The phrase earth-scratching sounds like an archaic word for "canyon", but etymologically speaking it means geography. Geography as we know it derives from French geographie, which derives from Latin geographia, which derives from its Greek cognate. This makes sense because geography is widely considered to have been invented by a Greek thinker, Eratosthenes. This man combined two existing words for his new science, that being geo- "earth or land", and graphia, "a description". Therefore, geography is "a description of the earth", which almost exactly corroborates its current definition. The prefix geo- comes from the same root as that of the famous earth goddess, Gaia, that being the Ionic word ge, which is not labeled as Indo-European, but rather comes from some obscure, older proto-language. The suffix graphia comes from the word graphein, which meant "to write", and developed because, metynomically, you write a description. Graphein itself can be traced back to Proto-Indo-European and the word gerbh, which meant "to carve" (since initial writings were really carvings). Ironically, this is also the etymon of the current word carve. This is a good time to issue a warning to beware false etymologies; there are some absurd online myths about it being named after some French mapmaker called Geograph.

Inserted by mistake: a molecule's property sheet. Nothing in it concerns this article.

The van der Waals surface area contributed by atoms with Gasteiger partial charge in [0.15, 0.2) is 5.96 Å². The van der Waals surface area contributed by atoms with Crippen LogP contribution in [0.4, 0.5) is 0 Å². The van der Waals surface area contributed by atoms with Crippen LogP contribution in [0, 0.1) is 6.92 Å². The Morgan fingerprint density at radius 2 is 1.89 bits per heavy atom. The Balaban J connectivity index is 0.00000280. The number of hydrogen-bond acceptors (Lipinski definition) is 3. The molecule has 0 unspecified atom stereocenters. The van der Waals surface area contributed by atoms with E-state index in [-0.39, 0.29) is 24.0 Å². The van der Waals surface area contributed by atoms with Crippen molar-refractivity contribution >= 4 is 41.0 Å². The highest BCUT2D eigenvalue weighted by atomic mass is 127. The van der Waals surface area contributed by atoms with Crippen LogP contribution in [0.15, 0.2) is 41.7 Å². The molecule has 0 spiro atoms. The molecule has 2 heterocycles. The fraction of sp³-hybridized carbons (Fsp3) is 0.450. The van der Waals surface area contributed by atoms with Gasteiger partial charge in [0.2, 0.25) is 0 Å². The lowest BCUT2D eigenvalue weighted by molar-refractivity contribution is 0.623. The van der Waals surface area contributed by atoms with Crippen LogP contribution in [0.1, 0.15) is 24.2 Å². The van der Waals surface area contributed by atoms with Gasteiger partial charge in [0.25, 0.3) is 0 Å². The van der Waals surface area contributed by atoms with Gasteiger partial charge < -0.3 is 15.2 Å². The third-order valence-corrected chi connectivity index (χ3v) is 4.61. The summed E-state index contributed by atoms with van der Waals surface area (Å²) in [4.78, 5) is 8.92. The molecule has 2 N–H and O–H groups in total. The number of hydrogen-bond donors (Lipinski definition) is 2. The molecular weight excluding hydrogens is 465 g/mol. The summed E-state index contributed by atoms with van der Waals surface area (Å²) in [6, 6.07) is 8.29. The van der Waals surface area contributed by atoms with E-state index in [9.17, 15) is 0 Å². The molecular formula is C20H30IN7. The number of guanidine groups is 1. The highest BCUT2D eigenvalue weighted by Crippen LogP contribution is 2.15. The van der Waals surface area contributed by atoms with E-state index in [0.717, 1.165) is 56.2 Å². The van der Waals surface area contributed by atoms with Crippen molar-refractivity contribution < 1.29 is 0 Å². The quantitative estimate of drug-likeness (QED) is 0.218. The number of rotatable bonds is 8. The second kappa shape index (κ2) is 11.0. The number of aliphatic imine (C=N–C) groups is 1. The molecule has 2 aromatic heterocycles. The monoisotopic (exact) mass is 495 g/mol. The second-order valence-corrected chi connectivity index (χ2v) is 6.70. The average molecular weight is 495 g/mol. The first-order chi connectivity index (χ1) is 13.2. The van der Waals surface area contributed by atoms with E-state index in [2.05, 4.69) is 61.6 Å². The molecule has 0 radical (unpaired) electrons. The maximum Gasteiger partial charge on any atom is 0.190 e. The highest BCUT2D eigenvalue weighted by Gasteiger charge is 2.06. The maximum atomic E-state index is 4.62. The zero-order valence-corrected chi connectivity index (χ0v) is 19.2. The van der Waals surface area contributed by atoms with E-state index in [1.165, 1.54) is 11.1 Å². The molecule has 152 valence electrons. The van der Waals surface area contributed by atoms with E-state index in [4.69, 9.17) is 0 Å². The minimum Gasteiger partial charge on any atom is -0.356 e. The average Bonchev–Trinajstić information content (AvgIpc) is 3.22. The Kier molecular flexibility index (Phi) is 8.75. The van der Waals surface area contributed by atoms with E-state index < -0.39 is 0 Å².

Adam Aleksic, a freshman studying linguistics at Harvard University, has been described as the internet's sixth most famous etymologist. He has disturbing interests in words, vexillology, geography, board games, limericks, and law, and he loves writing about himself in the third person.
The Etymology Nerd